Therefore, the analytical conclusion in the analysis preceding the strikes that Pakistan would be deterred is liable to be proven false. The analysis probably had it that with Pakistan pushed on the back-foot by the punitive operation, Operation All Out ongoing in Kashmir would prove just that for Kashmiri terrorists is liable to be called out soon enough.
Instead, the situation over the summer – when India is poised to hold elections twice over (for the assembly and parliament) – may deteriorate. This would not be unwelcome to India since it could use the violence as excuse to postpone elections to the assembly, thereby precluding showing up India’s democratic exercise as vacuous since only few will likely turn up to vote.
It would give the army more time under president’s rule and, absent a state government, with less democratic oversight, to contend with the insurgency.
This would increase the opportunity for more mega-terror incidents. With supposedly a new redline in place, the punitive response options could move up to the cold start spectrum: cold start-lite (a few integrated battle groups (IBGs) taking to limited offensives in the plains) and cold start itself (a largish offensive on a broad front with multiple thrusts by IBGs).
In light of Pakistan’s demonstration of resolve to hit back, it would not take much to move from cold start to cold start-plus (strike corps marauding in the rear), pushing both sides into uncertain nuclear terrain (the introduction of tactical nukes on the battlefield, followed up speedily by counterforce and/or ‘massive’ exchange(s)).
This begs the question how national security is better served by the new red line and continuing of the disturbed conditions in Kashmir that are liable to trigger it. Since it would not do to let a bunch of terrorists determine the time of moving to the new red line, the disturbed conditions provide space for black-flag operations enabling invoking of the new red line at a time and place of own choosing.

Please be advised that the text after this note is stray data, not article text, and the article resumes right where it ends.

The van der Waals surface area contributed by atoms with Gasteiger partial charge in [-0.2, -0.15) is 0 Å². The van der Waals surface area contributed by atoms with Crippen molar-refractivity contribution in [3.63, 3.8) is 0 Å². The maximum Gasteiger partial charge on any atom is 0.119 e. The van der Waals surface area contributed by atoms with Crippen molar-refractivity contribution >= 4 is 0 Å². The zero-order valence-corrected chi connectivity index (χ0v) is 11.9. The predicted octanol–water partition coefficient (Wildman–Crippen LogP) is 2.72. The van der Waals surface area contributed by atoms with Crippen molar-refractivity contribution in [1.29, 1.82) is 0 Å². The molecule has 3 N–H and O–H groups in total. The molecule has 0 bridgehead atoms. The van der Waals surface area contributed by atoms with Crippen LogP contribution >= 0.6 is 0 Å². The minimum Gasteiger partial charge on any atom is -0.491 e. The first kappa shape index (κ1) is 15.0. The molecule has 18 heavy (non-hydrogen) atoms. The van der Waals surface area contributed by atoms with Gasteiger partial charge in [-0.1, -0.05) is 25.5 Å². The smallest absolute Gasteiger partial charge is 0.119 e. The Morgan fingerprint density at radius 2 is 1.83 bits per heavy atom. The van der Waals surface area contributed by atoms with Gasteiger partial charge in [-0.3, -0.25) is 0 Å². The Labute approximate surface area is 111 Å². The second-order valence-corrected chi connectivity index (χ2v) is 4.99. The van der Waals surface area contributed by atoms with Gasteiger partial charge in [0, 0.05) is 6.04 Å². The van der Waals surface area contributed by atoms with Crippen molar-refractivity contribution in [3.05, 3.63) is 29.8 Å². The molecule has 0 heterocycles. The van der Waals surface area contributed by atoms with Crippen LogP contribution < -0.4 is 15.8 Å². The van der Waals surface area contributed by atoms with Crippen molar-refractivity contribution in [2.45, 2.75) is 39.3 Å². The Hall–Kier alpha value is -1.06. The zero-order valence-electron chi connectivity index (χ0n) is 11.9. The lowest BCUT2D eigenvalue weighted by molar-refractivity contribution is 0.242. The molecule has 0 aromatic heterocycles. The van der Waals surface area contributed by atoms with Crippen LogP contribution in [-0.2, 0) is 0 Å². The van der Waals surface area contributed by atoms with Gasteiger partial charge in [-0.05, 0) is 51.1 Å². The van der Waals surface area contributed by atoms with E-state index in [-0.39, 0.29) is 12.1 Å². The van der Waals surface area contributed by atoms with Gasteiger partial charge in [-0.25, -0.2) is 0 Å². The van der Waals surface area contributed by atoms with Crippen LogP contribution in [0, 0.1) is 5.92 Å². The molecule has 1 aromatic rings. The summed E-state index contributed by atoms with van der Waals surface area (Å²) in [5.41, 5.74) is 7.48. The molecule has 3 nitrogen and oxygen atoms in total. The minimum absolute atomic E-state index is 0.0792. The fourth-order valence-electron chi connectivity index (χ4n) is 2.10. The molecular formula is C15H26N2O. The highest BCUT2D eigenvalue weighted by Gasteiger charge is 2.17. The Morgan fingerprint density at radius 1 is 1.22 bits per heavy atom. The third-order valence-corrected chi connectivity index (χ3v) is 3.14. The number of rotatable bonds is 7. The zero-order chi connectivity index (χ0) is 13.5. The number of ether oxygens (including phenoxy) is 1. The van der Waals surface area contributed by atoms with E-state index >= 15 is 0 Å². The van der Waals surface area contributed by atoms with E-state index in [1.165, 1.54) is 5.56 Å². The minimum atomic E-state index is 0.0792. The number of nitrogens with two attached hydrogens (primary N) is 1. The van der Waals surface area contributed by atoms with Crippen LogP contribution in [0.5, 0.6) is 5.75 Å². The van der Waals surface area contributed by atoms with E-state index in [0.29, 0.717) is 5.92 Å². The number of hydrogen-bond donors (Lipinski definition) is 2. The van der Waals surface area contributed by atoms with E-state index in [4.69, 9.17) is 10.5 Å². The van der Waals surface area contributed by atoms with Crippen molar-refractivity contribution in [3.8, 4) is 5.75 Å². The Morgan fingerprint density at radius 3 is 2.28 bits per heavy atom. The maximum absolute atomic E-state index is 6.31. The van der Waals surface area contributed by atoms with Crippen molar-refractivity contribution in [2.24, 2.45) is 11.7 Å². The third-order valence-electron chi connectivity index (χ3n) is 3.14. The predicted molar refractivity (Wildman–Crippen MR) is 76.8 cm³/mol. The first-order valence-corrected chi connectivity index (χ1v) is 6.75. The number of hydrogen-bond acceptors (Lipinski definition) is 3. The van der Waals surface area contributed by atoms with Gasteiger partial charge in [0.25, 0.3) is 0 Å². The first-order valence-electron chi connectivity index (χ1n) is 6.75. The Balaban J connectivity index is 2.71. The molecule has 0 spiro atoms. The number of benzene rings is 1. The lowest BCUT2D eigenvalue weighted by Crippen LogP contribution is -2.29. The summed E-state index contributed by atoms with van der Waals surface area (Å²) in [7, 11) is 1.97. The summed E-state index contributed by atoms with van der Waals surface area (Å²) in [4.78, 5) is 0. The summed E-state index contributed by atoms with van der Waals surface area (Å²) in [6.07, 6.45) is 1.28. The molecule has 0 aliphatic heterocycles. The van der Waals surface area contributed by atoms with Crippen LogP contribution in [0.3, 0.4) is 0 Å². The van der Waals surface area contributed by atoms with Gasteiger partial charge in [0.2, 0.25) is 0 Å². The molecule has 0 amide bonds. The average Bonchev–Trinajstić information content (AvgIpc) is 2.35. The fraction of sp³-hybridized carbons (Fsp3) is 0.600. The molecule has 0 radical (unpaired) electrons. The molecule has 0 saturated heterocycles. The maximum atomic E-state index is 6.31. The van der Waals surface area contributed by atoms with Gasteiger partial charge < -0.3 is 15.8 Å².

Given the showing of the national security apparatus in this episode, it is unclear how they could be bailed out once again in the next episode by a professional showing of the military.
The military has been starved of resources over the past two years. This dilution of the conventional deterrent, and the army’s reversion to a twenty-first century version of operations in Kashmir that obtained in the nineties, perhaps prompted Pakistani provocation.
What all this spells is that heads must roll. None has either resigned or been sacked so far – not even those responsible for the move of the central reserve police convoy targeted at Pulwama. As for the conditions that led to Pulwama, it is reportedly part of the Doval doctrine.
The failure in the Balakot segment can easily be laid at the door of the intelligence community, the czar of which is Doval.
The Naushera segment bespeaks of an analytical failure in the secretariat that reports to Doval.
While a democratic change of government would be useful in cleaning up the stables, particularly at its top, continuing by the government on reelection with its national security charioteer can only be at the price of national security. With elections behind it, it could consider a change of horses and select one without blinkers on.